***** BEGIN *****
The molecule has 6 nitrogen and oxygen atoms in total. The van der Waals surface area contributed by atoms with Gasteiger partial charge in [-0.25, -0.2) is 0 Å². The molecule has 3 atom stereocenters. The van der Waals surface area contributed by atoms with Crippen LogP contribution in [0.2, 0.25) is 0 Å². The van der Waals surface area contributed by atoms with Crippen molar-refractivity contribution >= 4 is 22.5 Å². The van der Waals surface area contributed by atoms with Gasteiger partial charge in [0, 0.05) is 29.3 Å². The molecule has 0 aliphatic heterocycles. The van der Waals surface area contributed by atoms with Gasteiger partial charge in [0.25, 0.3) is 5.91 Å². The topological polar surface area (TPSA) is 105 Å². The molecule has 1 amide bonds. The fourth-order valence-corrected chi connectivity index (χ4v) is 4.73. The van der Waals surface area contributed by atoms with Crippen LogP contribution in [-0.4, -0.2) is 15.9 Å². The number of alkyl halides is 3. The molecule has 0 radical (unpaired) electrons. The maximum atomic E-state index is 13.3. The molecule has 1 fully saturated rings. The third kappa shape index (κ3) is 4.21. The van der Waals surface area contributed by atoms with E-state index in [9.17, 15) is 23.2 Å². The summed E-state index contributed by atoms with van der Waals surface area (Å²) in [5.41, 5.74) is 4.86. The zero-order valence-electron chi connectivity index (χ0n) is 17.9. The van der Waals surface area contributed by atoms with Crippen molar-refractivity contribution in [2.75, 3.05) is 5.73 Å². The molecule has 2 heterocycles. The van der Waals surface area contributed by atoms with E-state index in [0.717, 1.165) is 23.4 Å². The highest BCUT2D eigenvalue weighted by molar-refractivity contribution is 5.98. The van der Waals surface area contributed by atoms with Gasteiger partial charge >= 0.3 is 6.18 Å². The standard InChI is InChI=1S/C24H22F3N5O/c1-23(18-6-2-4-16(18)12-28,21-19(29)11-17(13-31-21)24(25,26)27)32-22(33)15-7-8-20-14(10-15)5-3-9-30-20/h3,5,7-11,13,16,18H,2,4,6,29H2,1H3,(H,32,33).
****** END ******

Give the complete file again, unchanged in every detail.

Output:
The molecule has 6 nitrogen and oxygen atoms in total. The van der Waals surface area contributed by atoms with Gasteiger partial charge in [-0.25, -0.2) is 0 Å². The molecule has 3 atom stereocenters. The van der Waals surface area contributed by atoms with Crippen LogP contribution in [0.2, 0.25) is 0 Å². The van der Waals surface area contributed by atoms with Crippen molar-refractivity contribution >= 4 is 22.5 Å². The van der Waals surface area contributed by atoms with Gasteiger partial charge in [0, 0.05) is 29.3 Å². The molecule has 0 aliphatic heterocycles. The van der Waals surface area contributed by atoms with Gasteiger partial charge in [0.25, 0.3) is 5.91 Å². The topological polar surface area (TPSA) is 105 Å². The molecule has 1 amide bonds. The fourth-order valence-corrected chi connectivity index (χ4v) is 4.73. The van der Waals surface area contributed by atoms with Crippen LogP contribution in [-0.4, -0.2) is 15.9 Å². The number of alkyl halides is 3. The molecule has 0 radical (unpaired) electrons. The maximum atomic E-state index is 13.3. The molecule has 1 fully saturated rings. The third kappa shape index (κ3) is 4.21. The van der Waals surface area contributed by atoms with E-state index in [9.17, 15) is 23.2 Å². The summed E-state index contributed by atoms with van der Waals surface area (Å²) in [5.41, 5.74) is 4.86. The zero-order valence-electron chi connectivity index (χ0n) is 17.9. The van der Waals surface area contributed by atoms with Crippen molar-refractivity contribution in [2.75, 3.05) is 5.73 Å². The molecule has 2 heterocycles. The van der Waals surface area contributed by atoms with E-state index in [0.717, 1.165) is 23.4 Å². The highest BCUT2D eigenvalue weighted by molar-refractivity contribution is 5.98. The van der Waals surface area contributed by atoms with Gasteiger partial charge >= 0.3 is 6.18 Å². The standard InChI is InChI=1S/C24H22F3N5O/c1-23(18-6-2-4-16(18)12-28,21-19(29)11-17(13-31-21)24(25,26)27)32-22(33)15-7-8-20-14(10-15)5-3-9-30-20/h3,5,7-11,13,16,18H,2,4,6,29H2,1H3,(H,32,33).